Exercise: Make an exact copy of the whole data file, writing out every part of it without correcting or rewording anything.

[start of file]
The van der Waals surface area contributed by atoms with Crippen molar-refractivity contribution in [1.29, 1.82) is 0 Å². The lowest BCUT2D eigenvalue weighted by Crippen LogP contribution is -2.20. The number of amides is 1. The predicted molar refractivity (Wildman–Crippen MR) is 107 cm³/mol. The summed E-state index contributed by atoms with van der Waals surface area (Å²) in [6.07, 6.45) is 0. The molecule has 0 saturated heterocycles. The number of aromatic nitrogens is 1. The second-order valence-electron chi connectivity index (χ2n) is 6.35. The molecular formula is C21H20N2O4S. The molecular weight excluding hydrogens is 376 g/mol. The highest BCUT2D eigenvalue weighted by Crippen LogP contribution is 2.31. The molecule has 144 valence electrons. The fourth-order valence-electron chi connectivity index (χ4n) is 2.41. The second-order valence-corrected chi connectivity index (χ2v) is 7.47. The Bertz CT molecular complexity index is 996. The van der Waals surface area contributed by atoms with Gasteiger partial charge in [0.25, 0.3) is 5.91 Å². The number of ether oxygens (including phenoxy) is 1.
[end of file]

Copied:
The van der Waals surface area contributed by atoms with Crippen molar-refractivity contribution in [1.29, 1.82) is 0 Å². The lowest BCUT2D eigenvalue weighted by Crippen LogP contribution is -2.20. The number of amides is 1. The predicted molar refractivity (Wildman–Crippen MR) is 107 cm³/mol. The summed E-state index contributed by atoms with van der Waals surface area (Å²) in [6.07, 6.45) is 0. The molecule has 0 saturated heterocycles. The number of aromatic nitrogens is 1. The second-order valence-electron chi connectivity index (χ2n) is 6.35. The molecular formula is C21H20N2O4S. The molecular weight excluding hydrogens is 376 g/mol. The highest BCUT2D eigenvalue weighted by Crippen LogP contribution is 2.31. The molecule has 144 valence electrons. The fourth-order valence-electron chi connectivity index (χ4n) is 2.41. The second-order valence-corrected chi connectivity index (χ2v) is 7.47. The Bertz CT molecular complexity index is 996. The van der Waals surface area contributed by atoms with Gasteiger partial charge in [0.25, 0.3) is 5.91 Å². The number of ether oxygens (including phenoxy) is 1.